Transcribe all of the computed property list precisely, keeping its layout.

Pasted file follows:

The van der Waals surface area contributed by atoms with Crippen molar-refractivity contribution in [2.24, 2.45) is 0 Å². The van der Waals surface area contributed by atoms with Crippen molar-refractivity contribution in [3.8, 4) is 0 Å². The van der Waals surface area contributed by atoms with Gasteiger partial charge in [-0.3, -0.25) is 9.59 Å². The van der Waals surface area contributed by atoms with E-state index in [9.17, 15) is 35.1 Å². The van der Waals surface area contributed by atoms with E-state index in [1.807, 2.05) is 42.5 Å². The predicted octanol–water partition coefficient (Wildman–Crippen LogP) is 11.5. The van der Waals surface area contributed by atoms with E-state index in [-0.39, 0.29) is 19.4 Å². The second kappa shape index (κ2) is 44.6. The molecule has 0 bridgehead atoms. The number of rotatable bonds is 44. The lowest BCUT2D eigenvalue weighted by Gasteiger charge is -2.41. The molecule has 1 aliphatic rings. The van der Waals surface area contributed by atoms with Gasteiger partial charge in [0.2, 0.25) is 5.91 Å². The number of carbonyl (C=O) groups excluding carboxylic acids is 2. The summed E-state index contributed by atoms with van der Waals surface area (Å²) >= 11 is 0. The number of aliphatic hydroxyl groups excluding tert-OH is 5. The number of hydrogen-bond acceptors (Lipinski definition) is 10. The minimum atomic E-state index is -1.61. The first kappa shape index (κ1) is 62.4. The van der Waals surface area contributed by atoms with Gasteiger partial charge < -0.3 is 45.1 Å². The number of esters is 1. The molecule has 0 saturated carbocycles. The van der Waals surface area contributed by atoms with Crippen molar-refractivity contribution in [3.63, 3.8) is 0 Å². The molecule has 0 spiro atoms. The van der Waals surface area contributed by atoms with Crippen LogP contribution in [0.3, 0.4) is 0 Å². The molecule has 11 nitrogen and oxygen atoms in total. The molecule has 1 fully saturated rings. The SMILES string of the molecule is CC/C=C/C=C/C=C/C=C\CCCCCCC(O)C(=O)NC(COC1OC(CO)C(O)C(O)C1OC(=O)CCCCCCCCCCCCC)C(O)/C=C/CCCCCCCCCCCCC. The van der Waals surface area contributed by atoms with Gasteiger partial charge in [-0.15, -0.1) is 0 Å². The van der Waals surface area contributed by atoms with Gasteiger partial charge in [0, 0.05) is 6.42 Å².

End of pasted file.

The van der Waals surface area contributed by atoms with Crippen molar-refractivity contribution in [2.24, 2.45) is 0 Å². The van der Waals surface area contributed by atoms with Crippen molar-refractivity contribution in [3.8, 4) is 0 Å². The van der Waals surface area contributed by atoms with Gasteiger partial charge in [-0.3, -0.25) is 9.59 Å². The van der Waals surface area contributed by atoms with E-state index in [9.17, 15) is 35.1 Å². The van der Waals surface area contributed by atoms with E-state index in [1.807, 2.05) is 42.5 Å². The predicted octanol–water partition coefficient (Wildman–Crippen LogP) is 11.5. The van der Waals surface area contributed by atoms with E-state index in [-0.39, 0.29) is 19.4 Å². The second kappa shape index (κ2) is 44.6. The molecule has 0 bridgehead atoms. The number of rotatable bonds is 44. The lowest BCUT2D eigenvalue weighted by Gasteiger charge is -2.41. The molecule has 1 aliphatic rings. The van der Waals surface area contributed by atoms with Gasteiger partial charge in [0.2, 0.25) is 5.91 Å². The number of carbonyl (C=O) groups excluding carboxylic acids is 2. The summed E-state index contributed by atoms with van der Waals surface area (Å²) >= 11 is 0. The number of aliphatic hydroxyl groups excluding tert-OH is 5. The number of hydrogen-bond acceptors (Lipinski definition) is 10. The minimum atomic E-state index is -1.61. The first kappa shape index (κ1) is 62.4. The van der Waals surface area contributed by atoms with Gasteiger partial charge < -0.3 is 45.1 Å². The number of esters is 1. The molecule has 0 saturated carbocycles. The van der Waals surface area contributed by atoms with Crippen molar-refractivity contribution in [3.63, 3.8) is 0 Å². The molecule has 0 spiro atoms. The van der Waals surface area contributed by atoms with Crippen LogP contribution in [0.3, 0.4) is 0 Å². The molecule has 11 nitrogen and oxygen atoms in total. The molecule has 1 fully saturated rings. The SMILES string of the molecule is CC/C=C/C=C/C=C/C=C\CCCCCCC(O)C(=O)NC(COC1OC(CO)C(O)C(O)C1OC(=O)CCCCCCCCCCCCC)C(O)/C=C/CCCCCCCCCCCCC. The van der Waals surface area contributed by atoms with Gasteiger partial charge in [-0.15, -0.1) is 0 Å². The van der Waals surface area contributed by atoms with Gasteiger partial charge in [0, 0.05) is 6.42 Å².